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Managed cloud ERP services keep businesses afloat in crisis

In this Q&A, Ryan Etinson of Syntax discusses why companies that use a managed cloud services provider for their ERP systems don't have to worry about system stability.

The current business climate has created uncertainty for ERP projects. However, companies that rely on a managed cloud services provider may have an advantage.

In this Q&A, Ryan Etinson, CEO Americas of Syntax, describes why managed cloud services providers can provide stability in the face of disruption and how they're helping companies adjust to such an unprecedented time.

Syntax, based in Montreal, is a pioneer in managed services for ERP systems. The company began as an implementation and services provider for on-premises JD Edwards ERP systems in the 1990s, and then began providing managed cloud services for JD Edwards. In recent years, Syntax has added managed cloud ERP services for Oracle E-Business Suite and SAP ERP systems. The company runs private hosted cloud and public cloud deployments for customers around the world.

What are companies thinking about with hosted and cloud managed ERP systems during the COVID-19 pandemic?

Ryan EtinsonRyan Etinson

Ryan Etinson: There are a few things that we're seeing. One, there's an appreciation that, of all the things companies have to worry about now, they don't have to worry about the stability of their ERP system because these are still running and performing. Our employees are working from home all over the world and are still able to provide mission-critical services for companies to make sure they are operating without any glitches, which is the last thing [companies] need to be worrying about now.

Are there differences in how the crisis is affecting different companies?

Etinson: Yes, we're seeing that every company is being affected differently. We have companies that are hotel chains or airlines as customers, but we also have food distributors. So, for some of our customers, business has trickled down to almost zero -- or at zero if they were completely shut down. We have customers who are operating in manufacturing who are at 50% capacity. And then others whose businesses have gone through the roof and they're struggling with demand and supply chain and being able to service their customers.

How do you treat these differences?

Etinson: We have to treat and triage all of these customers differently as to how we deal with them. For example, to assist in the work-from-home situation that we're all in, we've offered to give our customers free desktop-as-a-service configurations through the AWS public cloud. This is for companies that have employee workstations in the office but now have to work from home. Employees can now access their systems and continue working.

What are some other specific problems that companies are dealing with?

Etinson: Companies still need their systems up and running. Even if they aren't conducting business today because they've been shut down, they still need to be operational. For example, the hotel chains may have empty hotels right now, but they're still receiving bookings for the future, so they can't have their systems completely shut down. So we're looking at customer workloads now, and if there are reduced workloads because there's a reduction in the amount of transactions going through their systems, we are flexing as needed to be able to give them some relief on cash and payments.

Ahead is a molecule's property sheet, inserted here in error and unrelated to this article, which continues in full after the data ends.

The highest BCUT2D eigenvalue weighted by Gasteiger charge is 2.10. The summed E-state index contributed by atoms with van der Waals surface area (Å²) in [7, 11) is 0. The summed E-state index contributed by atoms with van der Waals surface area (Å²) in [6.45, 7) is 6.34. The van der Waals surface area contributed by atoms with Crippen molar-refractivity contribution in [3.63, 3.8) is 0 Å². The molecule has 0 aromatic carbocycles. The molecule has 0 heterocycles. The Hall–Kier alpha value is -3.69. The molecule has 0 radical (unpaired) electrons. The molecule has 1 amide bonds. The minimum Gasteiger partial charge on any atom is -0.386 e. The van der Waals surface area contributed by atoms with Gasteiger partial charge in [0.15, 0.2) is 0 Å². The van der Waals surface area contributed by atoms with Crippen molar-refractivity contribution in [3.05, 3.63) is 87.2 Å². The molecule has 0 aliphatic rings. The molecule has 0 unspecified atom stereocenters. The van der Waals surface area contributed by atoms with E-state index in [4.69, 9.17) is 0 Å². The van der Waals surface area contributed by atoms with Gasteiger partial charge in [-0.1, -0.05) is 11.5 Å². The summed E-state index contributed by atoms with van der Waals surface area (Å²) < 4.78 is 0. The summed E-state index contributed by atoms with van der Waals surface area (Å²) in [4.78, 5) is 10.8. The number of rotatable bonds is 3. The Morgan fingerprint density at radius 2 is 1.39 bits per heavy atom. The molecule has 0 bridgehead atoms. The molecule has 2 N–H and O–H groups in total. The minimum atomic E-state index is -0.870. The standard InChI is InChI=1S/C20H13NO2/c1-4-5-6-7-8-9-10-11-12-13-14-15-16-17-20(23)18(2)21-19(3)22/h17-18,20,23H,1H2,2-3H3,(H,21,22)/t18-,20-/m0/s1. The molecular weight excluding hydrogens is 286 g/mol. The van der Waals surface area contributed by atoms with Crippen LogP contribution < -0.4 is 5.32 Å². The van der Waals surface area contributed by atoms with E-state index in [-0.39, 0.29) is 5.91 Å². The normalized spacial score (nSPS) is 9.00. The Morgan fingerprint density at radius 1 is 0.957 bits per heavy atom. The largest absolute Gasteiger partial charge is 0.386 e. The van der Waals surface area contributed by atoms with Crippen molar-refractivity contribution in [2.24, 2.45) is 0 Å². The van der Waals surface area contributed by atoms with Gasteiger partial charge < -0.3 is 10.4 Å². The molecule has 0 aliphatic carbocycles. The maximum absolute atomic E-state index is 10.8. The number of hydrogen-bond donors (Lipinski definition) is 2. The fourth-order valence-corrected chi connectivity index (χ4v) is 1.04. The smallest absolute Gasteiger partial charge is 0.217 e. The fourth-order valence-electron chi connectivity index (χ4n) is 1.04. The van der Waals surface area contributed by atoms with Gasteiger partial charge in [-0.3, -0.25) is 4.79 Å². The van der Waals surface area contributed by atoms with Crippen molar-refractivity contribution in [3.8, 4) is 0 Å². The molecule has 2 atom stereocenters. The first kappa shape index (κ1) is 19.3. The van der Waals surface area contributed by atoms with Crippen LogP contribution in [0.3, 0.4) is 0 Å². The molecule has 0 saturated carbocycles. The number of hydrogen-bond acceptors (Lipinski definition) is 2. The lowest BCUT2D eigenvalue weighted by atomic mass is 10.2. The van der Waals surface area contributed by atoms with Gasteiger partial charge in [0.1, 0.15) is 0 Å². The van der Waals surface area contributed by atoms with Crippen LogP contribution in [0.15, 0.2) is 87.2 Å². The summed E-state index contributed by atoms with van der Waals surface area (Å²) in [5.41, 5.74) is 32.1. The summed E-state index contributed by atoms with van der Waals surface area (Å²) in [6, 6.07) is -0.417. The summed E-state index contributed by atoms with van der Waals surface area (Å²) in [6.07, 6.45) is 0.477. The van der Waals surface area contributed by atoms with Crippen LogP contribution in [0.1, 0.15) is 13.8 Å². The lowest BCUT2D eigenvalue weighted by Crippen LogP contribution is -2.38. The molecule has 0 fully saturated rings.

Is the ability of managed cloud services providers to work remotely a big advantage?

Etinson: It's very rare that we need to enter one of our data centers. We still have access to them as needed, but most of the work we do is remotely accessing those servers. So you don't have to be physically next to the servers to get something done. If you look at the public cloud, nobody's accessing AWS's server banks, so everything we're doing on those servers is remote and whether we're doing it from an office or home, we're still able to operate.

How is the crisis affecting ERP projects -- deployments or upgrades -- that customers are considering or working on?

Etinson: This is not the first cycle we've seen where there's an economic downturn -- you can look back at 2008 or 2000 before that. And we're seeing that some companies are accelerating their internal projects because they are having excess capacity, particularly in personnel. Because there's a slowdown, they may have more availability for projects, so there's an increased pressure on our professional services organization as companies are looking to accelerate their timelines and their go-lives.

What's the biggest characteristic of providing managed cloud services during the crisis?

Etinson: We're trying not to be a distraction to our customer; we have constant contact with customers to see what we can do and if there's any changes that we can make to systems as they go through difficult times. But ultimately we're trying to remain in the background, making sure that everything's performing; we're not trying to push any of our customers. We're pushing off anything that might disrupt their services in any way; we're just trying to take a back seat and making sure they are able to operate.

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